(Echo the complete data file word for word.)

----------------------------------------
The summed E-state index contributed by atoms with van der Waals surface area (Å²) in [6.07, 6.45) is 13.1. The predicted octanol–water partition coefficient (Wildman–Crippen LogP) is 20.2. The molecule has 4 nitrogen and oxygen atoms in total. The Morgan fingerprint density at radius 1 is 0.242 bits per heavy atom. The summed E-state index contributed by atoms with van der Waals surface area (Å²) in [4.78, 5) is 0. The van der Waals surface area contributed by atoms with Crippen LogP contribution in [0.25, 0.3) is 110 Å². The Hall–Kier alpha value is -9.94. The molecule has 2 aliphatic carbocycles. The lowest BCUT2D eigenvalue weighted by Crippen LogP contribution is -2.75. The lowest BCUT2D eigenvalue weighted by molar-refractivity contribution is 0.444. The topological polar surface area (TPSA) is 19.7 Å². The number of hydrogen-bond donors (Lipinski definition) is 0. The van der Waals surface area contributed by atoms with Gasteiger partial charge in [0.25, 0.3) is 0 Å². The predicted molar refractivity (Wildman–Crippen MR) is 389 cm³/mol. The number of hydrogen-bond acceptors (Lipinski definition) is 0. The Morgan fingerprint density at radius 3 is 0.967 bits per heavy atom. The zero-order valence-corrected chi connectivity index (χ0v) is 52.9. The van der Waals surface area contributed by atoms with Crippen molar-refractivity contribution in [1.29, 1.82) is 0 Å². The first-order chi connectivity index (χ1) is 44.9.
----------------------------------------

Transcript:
The summed E-state index contributed by atoms with van der Waals surface area (Å²) in [6.07, 6.45) is 13.1. The predicted octanol–water partition coefficient (Wildman–Crippen LogP) is 20.2. The molecule has 4 nitrogen and oxygen atoms in total. The Morgan fingerprint density at radius 1 is 0.242 bits per heavy atom. The summed E-state index contributed by atoms with van der Waals surface area (Å²) in [4.78, 5) is 0. The van der Waals surface area contributed by atoms with Crippen LogP contribution in [0.25, 0.3) is 110 Å². The Hall–Kier alpha value is -9.94. The molecule has 2 aliphatic carbocycles. The lowest BCUT2D eigenvalue weighted by Crippen LogP contribution is -2.75. The lowest BCUT2D eigenvalue weighted by molar-refractivity contribution is 0.444. The topological polar surface area (TPSA) is 19.7 Å². The number of hydrogen-bond donors (Lipinski definition) is 0. The van der Waals surface area contributed by atoms with Gasteiger partial charge in [0.25, 0.3) is 0 Å². The predicted molar refractivity (Wildman–Crippen MR) is 389 cm³/mol. The number of hydrogen-bond acceptors (Lipinski definition) is 0. The Morgan fingerprint density at radius 3 is 0.967 bits per heavy atom. The zero-order valence-corrected chi connectivity index (χ0v) is 52.9. The van der Waals surface area contributed by atoms with Crippen molar-refractivity contribution in [1.29, 1.82) is 0 Å². The first-order chi connectivity index (χ1) is 44.9.